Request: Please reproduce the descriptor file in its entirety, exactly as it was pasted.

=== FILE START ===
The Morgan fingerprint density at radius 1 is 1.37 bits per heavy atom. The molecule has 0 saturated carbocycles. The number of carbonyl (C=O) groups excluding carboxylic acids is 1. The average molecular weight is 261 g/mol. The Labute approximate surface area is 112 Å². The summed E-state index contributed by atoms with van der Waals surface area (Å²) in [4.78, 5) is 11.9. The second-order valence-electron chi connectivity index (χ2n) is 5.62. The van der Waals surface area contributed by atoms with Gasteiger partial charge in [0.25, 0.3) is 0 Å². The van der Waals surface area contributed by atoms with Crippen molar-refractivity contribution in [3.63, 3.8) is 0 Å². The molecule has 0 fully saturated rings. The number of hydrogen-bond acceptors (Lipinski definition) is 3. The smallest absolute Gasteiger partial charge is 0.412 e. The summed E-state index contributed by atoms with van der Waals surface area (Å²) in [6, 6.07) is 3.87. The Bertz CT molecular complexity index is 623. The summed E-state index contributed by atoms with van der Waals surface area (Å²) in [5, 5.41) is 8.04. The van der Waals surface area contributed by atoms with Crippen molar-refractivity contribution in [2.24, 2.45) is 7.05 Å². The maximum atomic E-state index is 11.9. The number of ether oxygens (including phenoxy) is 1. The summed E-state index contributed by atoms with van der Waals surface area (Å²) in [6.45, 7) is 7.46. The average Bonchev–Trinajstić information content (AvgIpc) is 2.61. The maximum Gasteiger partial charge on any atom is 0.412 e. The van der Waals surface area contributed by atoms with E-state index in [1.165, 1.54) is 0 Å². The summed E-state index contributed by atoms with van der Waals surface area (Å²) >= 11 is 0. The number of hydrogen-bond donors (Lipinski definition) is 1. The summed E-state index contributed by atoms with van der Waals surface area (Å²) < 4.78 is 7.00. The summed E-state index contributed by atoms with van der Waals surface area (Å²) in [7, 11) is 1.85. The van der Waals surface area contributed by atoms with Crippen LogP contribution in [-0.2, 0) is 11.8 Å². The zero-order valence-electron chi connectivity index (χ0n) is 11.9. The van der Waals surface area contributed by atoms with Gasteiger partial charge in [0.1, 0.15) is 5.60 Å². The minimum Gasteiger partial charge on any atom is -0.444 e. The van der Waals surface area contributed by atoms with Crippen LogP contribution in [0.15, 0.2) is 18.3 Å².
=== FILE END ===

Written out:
The Morgan fingerprint density at radius 1 is 1.37 bits per heavy atom. The molecule has 0 saturated carbocycles. The number of carbonyl (C=O) groups excluding carboxylic acids is 1. The average molecular weight is 261 g/mol. The Labute approximate surface area is 112 Å². The summed E-state index contributed by atoms with van der Waals surface area (Å²) in [4.78, 5) is 11.9. The second-order valence-electron chi connectivity index (χ2n) is 5.62. The van der Waals surface area contributed by atoms with Gasteiger partial charge in [0.25, 0.3) is 0 Å². The van der Waals surface area contributed by atoms with Crippen molar-refractivity contribution in [3.63, 3.8) is 0 Å². The molecule has 0 fully saturated rings. The number of hydrogen-bond acceptors (Lipinski definition) is 3. The smallest absolute Gasteiger partial charge is 0.412 e. The summed E-state index contributed by atoms with van der Waals surface area (Å²) in [6, 6.07) is 3.87. The Bertz CT molecular complexity index is 623. The summed E-state index contributed by atoms with van der Waals surface area (Å²) in [5, 5.41) is 8.04. The van der Waals surface area contributed by atoms with Crippen molar-refractivity contribution in [2.24, 2.45) is 7.05 Å². The maximum atomic E-state index is 11.9. The number of ether oxygens (including phenoxy) is 1. The summed E-state index contributed by atoms with van der Waals surface area (Å²) in [6.45, 7) is 7.46. The average Bonchev–Trinajstić information content (AvgIpc) is 2.61. The maximum Gasteiger partial charge on any atom is 0.412 e. The van der Waals surface area contributed by atoms with E-state index in [1.165, 1.54) is 0 Å². The summed E-state index contributed by atoms with van der Waals surface area (Å²) >= 11 is 0. The number of hydrogen-bond donors (Lipinski definition) is 1. The summed E-state index contributed by atoms with van der Waals surface area (Å²) < 4.78 is 7.00. The summed E-state index contributed by atoms with van der Waals surface area (Å²) in [7, 11) is 1.85. The van der Waals surface area contributed by atoms with Crippen LogP contribution in [-0.2, 0) is 11.8 Å². The zero-order valence-electron chi connectivity index (χ0n) is 11.9. The van der Waals surface area contributed by atoms with Gasteiger partial charge in [0.1, 0.15) is 5.60 Å². The minimum Gasteiger partial charge on any atom is -0.444 e. The van der Waals surface area contributed by atoms with Crippen LogP contribution in [0.15, 0.2) is 18.3 Å².